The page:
Three poems

Posted on February 25, 2009


By Luis Cuauhtemoc Berriozabal


I fall
into recognition
that I have
been sleeping through

Does it change anything?
If I would have
kept my eyes open, would
life have given me some gift?

I don’t own a fancy vehicle.
I hate driving to work.
I fall asleep on my way home,
the wheel guided by some angel.

I would trade places with a bird
or the bee hovering over roses.
I feel like my tears
will overwhelm me someday like
an avalanche.

Perhaps if I pray
for the sick,
my life won’t be a waste.


A cat follows me
when I step outside the yard
like a watchdog.

The birds of the sun
sing softly,
except for the crows
which drown out their song.

Music doesn’t escape me.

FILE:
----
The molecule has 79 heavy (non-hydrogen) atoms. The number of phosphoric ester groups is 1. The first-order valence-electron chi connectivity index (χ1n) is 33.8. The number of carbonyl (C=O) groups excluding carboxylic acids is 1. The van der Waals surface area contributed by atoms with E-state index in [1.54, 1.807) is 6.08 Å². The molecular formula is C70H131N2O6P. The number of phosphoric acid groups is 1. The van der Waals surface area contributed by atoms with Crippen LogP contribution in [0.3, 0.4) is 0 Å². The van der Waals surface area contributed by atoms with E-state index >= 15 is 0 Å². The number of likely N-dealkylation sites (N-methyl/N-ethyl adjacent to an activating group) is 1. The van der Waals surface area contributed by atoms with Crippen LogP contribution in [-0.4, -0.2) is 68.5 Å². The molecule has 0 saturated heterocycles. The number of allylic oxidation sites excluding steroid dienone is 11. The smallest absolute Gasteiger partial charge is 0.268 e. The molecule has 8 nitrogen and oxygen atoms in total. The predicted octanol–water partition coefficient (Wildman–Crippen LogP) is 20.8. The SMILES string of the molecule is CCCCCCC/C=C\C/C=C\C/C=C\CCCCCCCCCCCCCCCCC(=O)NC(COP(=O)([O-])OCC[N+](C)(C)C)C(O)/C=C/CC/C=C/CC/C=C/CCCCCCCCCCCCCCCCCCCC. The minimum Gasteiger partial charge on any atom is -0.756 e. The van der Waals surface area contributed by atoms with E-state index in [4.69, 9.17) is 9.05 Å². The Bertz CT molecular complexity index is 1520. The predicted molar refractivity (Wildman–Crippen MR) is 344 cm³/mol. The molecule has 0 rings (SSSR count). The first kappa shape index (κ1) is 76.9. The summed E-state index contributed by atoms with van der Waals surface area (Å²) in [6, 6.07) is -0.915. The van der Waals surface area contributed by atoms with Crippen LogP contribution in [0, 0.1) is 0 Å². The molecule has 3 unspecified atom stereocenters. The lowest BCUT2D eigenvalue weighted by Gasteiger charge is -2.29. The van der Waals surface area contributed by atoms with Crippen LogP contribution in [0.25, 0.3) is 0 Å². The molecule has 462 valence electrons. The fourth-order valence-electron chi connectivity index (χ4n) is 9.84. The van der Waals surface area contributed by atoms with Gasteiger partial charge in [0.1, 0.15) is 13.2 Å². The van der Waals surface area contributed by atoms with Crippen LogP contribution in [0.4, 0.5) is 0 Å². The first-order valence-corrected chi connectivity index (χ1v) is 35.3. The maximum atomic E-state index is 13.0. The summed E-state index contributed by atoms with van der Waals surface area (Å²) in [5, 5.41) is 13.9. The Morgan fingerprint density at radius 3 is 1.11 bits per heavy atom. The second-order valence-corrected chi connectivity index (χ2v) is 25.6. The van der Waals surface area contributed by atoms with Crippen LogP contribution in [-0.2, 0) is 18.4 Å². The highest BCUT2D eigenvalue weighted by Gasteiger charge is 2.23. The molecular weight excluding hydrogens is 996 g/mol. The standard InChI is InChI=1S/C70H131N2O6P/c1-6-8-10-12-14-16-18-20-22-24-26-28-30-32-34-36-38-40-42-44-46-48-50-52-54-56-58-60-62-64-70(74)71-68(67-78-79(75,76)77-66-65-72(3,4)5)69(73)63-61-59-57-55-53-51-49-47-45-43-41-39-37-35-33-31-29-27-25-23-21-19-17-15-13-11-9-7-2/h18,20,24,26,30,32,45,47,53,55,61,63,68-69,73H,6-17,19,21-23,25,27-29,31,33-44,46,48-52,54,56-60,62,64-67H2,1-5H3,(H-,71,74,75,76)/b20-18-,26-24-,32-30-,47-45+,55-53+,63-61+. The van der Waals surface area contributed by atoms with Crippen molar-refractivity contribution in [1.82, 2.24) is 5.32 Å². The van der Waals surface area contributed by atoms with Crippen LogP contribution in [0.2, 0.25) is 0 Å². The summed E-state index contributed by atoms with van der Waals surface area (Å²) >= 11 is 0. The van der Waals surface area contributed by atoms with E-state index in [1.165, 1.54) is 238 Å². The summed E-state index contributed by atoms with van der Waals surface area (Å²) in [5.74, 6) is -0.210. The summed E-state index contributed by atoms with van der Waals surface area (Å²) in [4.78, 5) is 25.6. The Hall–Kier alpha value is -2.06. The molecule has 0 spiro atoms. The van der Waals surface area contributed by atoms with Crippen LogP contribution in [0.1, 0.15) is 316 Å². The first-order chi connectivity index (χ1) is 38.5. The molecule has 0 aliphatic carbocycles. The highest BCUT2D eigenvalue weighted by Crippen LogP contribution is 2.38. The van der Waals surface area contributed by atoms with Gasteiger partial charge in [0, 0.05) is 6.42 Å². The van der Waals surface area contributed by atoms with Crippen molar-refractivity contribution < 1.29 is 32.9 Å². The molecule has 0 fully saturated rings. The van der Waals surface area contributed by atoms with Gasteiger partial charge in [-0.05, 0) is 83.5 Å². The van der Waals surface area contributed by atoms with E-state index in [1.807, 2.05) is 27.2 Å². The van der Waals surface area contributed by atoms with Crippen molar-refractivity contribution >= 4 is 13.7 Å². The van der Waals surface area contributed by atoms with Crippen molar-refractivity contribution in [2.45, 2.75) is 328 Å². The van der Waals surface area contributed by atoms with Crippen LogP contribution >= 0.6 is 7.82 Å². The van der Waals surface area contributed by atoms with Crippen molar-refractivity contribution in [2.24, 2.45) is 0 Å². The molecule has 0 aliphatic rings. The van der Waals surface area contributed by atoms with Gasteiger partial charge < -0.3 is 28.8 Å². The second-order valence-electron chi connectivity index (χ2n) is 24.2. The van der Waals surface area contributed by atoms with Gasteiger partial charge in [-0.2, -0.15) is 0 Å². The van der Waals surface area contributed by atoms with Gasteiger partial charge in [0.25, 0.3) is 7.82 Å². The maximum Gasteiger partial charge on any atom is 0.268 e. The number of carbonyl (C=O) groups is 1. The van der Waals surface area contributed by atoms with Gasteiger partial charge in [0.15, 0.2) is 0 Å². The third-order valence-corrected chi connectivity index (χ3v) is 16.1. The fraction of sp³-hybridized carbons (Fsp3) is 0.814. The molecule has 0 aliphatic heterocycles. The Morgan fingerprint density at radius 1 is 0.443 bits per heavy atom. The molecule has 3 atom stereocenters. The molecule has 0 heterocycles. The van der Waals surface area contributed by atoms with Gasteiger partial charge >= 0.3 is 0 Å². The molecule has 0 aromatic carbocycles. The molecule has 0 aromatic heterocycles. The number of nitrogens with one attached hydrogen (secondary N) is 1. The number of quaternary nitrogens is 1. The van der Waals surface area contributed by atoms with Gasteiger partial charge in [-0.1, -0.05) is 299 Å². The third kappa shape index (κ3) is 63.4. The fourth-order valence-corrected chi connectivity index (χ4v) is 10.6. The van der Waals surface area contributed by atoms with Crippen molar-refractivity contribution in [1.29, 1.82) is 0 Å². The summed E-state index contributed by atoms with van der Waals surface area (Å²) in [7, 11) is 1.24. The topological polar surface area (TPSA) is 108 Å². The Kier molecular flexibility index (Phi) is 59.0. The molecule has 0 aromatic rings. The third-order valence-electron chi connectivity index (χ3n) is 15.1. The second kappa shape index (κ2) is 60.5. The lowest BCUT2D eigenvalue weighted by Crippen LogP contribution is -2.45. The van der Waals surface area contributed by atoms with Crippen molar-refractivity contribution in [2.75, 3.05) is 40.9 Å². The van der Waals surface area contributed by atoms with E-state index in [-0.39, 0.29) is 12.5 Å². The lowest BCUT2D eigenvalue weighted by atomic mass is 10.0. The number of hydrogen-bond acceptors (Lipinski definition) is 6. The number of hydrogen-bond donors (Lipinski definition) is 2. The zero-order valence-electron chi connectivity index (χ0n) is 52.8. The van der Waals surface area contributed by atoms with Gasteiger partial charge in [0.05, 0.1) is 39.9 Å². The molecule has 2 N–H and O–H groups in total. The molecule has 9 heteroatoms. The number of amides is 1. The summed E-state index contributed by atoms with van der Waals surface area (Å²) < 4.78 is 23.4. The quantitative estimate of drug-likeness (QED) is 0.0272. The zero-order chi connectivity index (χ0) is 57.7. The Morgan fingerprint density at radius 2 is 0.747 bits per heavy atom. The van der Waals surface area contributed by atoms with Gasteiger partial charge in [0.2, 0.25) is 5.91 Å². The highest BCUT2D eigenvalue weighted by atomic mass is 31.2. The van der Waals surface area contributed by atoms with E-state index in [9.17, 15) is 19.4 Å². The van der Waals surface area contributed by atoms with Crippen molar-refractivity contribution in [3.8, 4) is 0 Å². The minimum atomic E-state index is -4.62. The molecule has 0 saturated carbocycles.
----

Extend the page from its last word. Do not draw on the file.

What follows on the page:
I hear a distant train’s whistle
and then it’s gone.
I think of the preacher from church

while I thought
of the girl who I used to love.
Her eyes big and brown,
her arms thin as a rail.

Why is life such a struggle?
I want to pound at its ears
or recite
my poem about the stars,
which fell from the sky
like a gift from the heavens.


The night staff allows
men into my room
to watch me sleep.
I know they do more
than watch because I
feel wet down there.

I know they take my
clothes off because I
wake up naked.
I had money and
jewels stolen from
my drawers by

the night staff, who keep
on lying on me.
They want to get
with me. I want to
go home because my
babies need me.


Luis Cuauhtemoc Berriozabal is one of the founding members of the Guerrilla Poetics Projects. His first book, Raw Materials, was published by Pygmy Forest Press. His last chapbook, Still Human, was published by Kendra Steiner Editions.

Posted in: Poetry